Docker Demonstration Images for ARPA2.net
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base
build-apachemod
build-bin
build-diameter
build-libtls
build-pip
build-qpid
build-quickder-lillydap
build-steamworks
build-tlspool
demo-6bed4
demo-dns
demo-ffsasl
demo-globaldir
demo-identityhub
demo-kerberos
demo-keymaster
demo-messaging
demo-reservoir
wip-cherrypy
wip-keymaster
wip-tlspool
.gitignore
CMakeLists.txt
README.MD
demo-identityhub.script
deps.dot
deps.png

README.MD

Docker Demos for ARPA2

These are demonstration images based on Docker. They are a basis for our own development, and for sharing the results.

Dependencies are shown in the graphic below.

Build dependencies

Quick start (Video)

To see a usage video in your console, run

script -p demo-identityhub.script

To build the images, run CMake to setup and then make the respective demonstration:

cmake .
make demo-identityhub

The directories contain individual README files. They are installed in the root dir of the images.

Generally, the demo-* directories are targets and wip-* is work in progress. The build-* are helpful temporary images during building; we build stuff in them and then COPY --from to a target image.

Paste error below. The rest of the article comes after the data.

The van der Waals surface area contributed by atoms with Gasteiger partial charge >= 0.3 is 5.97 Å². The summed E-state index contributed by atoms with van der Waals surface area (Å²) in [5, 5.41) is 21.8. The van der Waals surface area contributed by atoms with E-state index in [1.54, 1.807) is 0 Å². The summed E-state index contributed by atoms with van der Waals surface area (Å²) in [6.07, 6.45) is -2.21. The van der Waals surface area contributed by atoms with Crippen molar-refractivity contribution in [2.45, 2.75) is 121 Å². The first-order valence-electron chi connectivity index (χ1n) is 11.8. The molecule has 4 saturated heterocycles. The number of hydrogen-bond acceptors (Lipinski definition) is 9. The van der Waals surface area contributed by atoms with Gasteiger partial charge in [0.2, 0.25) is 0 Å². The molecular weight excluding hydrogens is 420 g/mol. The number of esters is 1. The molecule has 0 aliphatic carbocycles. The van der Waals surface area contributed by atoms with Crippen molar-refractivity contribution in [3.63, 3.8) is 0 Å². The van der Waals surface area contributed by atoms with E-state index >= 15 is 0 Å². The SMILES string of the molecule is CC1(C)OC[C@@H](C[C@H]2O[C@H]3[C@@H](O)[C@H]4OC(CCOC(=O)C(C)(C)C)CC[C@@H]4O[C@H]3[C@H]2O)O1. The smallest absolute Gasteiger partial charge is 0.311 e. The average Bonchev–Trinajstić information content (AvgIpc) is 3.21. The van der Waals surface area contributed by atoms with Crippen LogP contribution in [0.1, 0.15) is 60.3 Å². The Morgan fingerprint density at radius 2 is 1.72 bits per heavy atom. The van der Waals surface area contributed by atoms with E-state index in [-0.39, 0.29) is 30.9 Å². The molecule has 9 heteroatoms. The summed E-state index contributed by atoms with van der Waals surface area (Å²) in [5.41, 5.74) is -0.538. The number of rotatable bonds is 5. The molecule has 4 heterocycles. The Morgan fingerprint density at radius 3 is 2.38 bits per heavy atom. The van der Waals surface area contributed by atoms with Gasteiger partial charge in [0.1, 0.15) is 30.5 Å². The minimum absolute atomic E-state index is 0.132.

Adding images

Please commit a new demo as wip-* until it can actually be tried, at which time it moves to demo-* -- this may save some disappointments.

A good approach is probably to start off with FROM arpa2:build-xxx and when it all works, strip away the unnecessary build environment by switching to FROM arpa2:base or another runtime base, and using COPY --from=xxx to copy necessary elements from the original arpa2:build-xxx that is now a preliminary phase FROM arpa2:build-xxx AS xxx

You can create a typescript console "video" with

script -r <imagename>.script

The dependency graph is re-created any time you run CMake in/on the root dir of this repository. This is a good place and time, because it overviews what you may just have updated. A new image is only created when you have dot installed though. If not, it will quietly fail.

Using on Windows

Docker images can be built on Windows without problem. You can use Docker for Windows, as described below, but it is easier to create a Linux VM (eg. using VirtualBox) and use Docker for Linux instead, because then Hyper-V is not required and one can use IPv6.

Using Docker for Windows

When using Docker for Windows remember that Hyper-V should be enabled and running, and that files are being copied into containers, and those files should not get LF translated to CR-LF, as is the default when cloning a Git repository.

The solution is to setup your repository with

git clone https://github.com/arpa2/docker-demo --config core.autocrlf=input

[credit]